A Randomized, Double-Blind, Multicenter, Parallel Group Study to Compare Relative Efficacies of the Topical Gels 3% Erythromycin/5% Benzoyl Peroxide and 0.025% Tretinoin/Erythromycin 4% in the Treatment of Moderate Acne Vulgaris of the Face
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- Gupta, A., Lynde, C., Kunynetz, R. et al. JCMS (2003) 7: 31. doi:10.1007/s10227-002-2101-2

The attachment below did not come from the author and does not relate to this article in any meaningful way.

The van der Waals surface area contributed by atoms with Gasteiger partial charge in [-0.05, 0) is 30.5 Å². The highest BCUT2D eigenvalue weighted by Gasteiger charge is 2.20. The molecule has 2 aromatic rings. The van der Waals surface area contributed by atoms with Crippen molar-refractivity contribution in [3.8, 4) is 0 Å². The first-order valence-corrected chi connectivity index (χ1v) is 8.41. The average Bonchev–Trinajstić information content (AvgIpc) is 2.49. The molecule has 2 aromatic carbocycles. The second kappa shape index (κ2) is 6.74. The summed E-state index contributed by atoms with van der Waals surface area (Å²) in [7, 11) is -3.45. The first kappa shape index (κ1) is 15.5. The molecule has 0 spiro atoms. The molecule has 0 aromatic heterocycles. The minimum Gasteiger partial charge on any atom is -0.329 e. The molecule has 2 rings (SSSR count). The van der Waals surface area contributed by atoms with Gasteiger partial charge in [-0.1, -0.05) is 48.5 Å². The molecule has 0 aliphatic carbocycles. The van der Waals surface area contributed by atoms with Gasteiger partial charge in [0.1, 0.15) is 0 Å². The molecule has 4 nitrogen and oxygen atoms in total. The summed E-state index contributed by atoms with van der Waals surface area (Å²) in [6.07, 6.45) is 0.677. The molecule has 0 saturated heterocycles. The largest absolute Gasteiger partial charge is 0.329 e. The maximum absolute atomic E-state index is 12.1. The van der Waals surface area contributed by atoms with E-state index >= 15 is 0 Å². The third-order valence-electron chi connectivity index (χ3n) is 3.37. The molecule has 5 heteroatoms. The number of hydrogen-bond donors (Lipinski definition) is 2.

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Background: Combination treatments for acne vulgaris, such as Benzamycin® (3% erythromycin/5% benzoyl peroxide) and Stievamycin® (0.025% tretinoin/erythromycin 4%), reduce bacterial growth, which contributes to the inflammatory lesions typical of adolescent acne, and also decrease the epidermal cell compaction which may form the characteristic noninflammatory comedone. Both agents contain erythromycin to reduce the growth of Propionibacterium acnes in skin. Benzoyl peroxide has antibiotic activity as well as anticomedogenic properties. Tretinoin may increase the turnover of epidermal cells and loosen the cells compacted to form comedones. A combination preparation containing the two antibiotics may reduce the development of resistance; the combination preparation containing tretinoin and erythromycin will have an antibiotic effect as well as acting on differentiation. Patients and Methods: This multicenter, randomized, double-blind, parallel group study compared the effectiveness of 3% erythromycin/5% benzoyl peroxide and 0.025% tretinoin/erythromycin 4%, each applied twice daily in patients with moderate acne vulgaris. Overall physician and patient ratings of severity of acne symptoms were performed at baseline and at weeks 2, 4, 8, and 12. Results: At baseline the two treatment groups had similar disease severity. The number of papules, pustules, and comedones was reduced in both treatment groups at week 12, and the reductions were not significantly different between the two comparators. Global physician rating of improvement was significantly higher in the 3% erythromycin/5% benzoyl peroxide group compared with the 0.025% tretinoin/erythromycin 4% group; however, there was no significant difference in global patient ratings between the two treatment groups. An aggregate score was produced, for both physician rating and patient rating, by adding up individual symptom severity ratings. Compared with 0.025% tretinoin/erythromycin 4%, 3% erythromycin/5% benzoyl peroxide provided significantly greater reduction in both physician- and patient-rated severity of acne symptoms; there was a significant difference between the two groups as early as week 2. The 3% erythromycin/5% benzoyl peroxide demonstrated significantly greater reduction of erythema and scaling, as evaluated by the study physician, compared with tretinoin 0.025%/erythromycin 4%. Patients judged 3% erythromycin/5% benzoyl peroxide to have a significantly greater effect on redness, dryness, oiliness, and burning. Conclusion: In moderate acne vulgaris, 3% erythromycin/5% benzoyl peroxide may provide a greater beneficial effect than 0.025% tretinoin/erythromycin 4%.